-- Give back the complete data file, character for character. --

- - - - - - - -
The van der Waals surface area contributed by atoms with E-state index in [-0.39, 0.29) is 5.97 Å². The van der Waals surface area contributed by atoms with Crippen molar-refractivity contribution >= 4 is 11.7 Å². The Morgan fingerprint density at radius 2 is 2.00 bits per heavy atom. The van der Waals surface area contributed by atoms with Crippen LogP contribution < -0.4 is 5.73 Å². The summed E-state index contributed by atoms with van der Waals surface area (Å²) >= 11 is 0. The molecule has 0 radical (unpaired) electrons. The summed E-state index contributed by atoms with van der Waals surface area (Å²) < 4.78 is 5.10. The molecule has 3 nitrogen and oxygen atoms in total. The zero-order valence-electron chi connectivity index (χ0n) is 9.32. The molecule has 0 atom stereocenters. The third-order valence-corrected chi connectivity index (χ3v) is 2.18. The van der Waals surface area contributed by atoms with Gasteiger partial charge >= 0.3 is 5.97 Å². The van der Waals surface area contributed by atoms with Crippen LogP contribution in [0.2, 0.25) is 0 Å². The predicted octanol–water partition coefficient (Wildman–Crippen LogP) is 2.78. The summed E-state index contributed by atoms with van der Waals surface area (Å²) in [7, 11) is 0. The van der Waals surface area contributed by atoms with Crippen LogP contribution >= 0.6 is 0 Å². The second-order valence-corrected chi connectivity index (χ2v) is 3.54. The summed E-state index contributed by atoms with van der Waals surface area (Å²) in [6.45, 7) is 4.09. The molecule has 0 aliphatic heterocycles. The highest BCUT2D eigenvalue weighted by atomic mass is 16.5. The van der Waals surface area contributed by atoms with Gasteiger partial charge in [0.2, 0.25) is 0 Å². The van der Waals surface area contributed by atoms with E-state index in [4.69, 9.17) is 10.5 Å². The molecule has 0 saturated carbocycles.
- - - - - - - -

The van der Waals surface area contributed by atoms with E-state index in [-0.39, 0.29) is 5.97 Å². The van der Waals surface area contributed by atoms with Crippen molar-refractivity contribution >= 4 is 11.7 Å². The Morgan fingerprint density at radius 2 is 2.00 bits per heavy atom. The van der Waals surface area contributed by atoms with Crippen LogP contribution < -0.4 is 5.73 Å². The summed E-state index contributed by atoms with van der Waals surface area (Å²) >= 11 is 0. The molecule has 0 radical (unpaired) electrons. The summed E-state index contributed by atoms with van der Waals surface area (Å²) < 4.78 is 5.10. The molecule has 3 nitrogen and oxygen atoms in total. The zero-order valence-electron chi connectivity index (χ0n) is 9.32. The molecule has 0 atom stereocenters. The third-order valence-corrected chi connectivity index (χ3v) is 2.18. The van der Waals surface area contributed by atoms with Gasteiger partial charge >= 0.3 is 5.97 Å². The van der Waals surface area contributed by atoms with Crippen LogP contribution in [0.2, 0.25) is 0 Å². The predicted octanol–water partition coefficient (Wildman–Crippen LogP) is 2.78. The summed E-state index contributed by atoms with van der Waals surface area (Å²) in [7, 11) is 0. The van der Waals surface area contributed by atoms with Crippen LogP contribution >= 0.6 is 0 Å². The second-order valence-corrected chi connectivity index (χ2v) is 3.54. The summed E-state index contributed by atoms with van der Waals surface area (Å²) in [6.45, 7) is 4.09. The molecule has 0 aliphatic heterocycles. The highest BCUT2D eigenvalue weighted by atomic mass is 16.5. The van der Waals surface area contributed by atoms with Gasteiger partial charge in [0.2, 0.25) is 0 Å². The van der Waals surface area contributed by atoms with E-state index in [4.69, 9.17) is 10.5 Å². The molecule has 0 saturated carbocycles.